The Coastline Paradox Makes It Almost Impossible To Measure Australia's Perimeter

The Coastline Paradox Makes It Almost Impossible To Measure Australia's Perimeter

Measuring Australia in lengths of around 310 miles (500 km) gives you a perimeter of around 7,800 miles (12,500 km). But the CIA World Factbook says that Australia's perimeter is closer to 16,000 miles (25,800 km)! Depending on how you measure them, coastlines can vary in length to a degree that seems preposterous. For example, you could measure the coastline of Maine with an exacting, one-centimeter-long stick, and then measure the coastline of California with a much longer stick that wouldn't allow you to probe its bays and inlets. In this case, the coastline of Maine could definitely come out longer than the coast of California! Coastlines tend to look like fractals as you zoom in on them, with minute outcroppings and crevices that will increase the length of your result the more precise you are.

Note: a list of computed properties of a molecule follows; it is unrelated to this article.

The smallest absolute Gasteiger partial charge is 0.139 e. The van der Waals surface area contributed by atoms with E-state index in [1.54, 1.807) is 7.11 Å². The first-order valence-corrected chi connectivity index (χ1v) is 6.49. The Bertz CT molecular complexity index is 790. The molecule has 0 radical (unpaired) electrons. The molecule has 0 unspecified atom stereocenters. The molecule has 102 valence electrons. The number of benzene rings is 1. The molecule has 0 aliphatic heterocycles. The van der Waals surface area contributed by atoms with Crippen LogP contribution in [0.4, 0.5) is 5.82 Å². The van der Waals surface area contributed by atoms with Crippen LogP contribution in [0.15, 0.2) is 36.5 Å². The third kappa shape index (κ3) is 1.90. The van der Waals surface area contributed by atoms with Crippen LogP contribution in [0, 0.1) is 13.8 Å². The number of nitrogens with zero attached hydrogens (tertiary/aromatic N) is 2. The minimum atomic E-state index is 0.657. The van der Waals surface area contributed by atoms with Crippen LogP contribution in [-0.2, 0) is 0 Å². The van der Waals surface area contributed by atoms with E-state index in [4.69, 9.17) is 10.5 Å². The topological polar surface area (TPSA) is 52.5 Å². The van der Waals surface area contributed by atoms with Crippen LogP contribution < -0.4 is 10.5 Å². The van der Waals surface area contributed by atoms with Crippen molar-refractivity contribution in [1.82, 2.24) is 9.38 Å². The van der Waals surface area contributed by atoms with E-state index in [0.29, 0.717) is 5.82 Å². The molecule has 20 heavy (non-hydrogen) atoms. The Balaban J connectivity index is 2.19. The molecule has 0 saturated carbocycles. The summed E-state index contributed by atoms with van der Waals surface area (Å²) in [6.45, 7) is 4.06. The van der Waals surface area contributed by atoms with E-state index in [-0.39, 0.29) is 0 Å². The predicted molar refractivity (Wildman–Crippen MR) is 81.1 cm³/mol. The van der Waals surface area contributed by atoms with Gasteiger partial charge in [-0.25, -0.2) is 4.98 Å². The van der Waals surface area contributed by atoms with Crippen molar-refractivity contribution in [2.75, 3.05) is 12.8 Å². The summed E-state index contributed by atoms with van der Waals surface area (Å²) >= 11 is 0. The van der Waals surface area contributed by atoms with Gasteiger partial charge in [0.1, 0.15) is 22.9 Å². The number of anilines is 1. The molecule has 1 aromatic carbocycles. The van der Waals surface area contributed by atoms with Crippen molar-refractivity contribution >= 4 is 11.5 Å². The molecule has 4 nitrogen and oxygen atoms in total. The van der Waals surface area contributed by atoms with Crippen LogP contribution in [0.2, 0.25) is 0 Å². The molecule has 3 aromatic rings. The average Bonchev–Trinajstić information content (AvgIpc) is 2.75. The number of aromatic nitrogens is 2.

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Key Facts In This Video

  • 1

    Erosion has caused Australia's uneven, craggy coastline. (0:22)

  • 2

    Depending on the measurement you're using, estimates for how long the Australian coastline is can vary widely. (0:32)

  • 3

    The Koch snowflake has a finite area but an infinite perimeter. (1:20)

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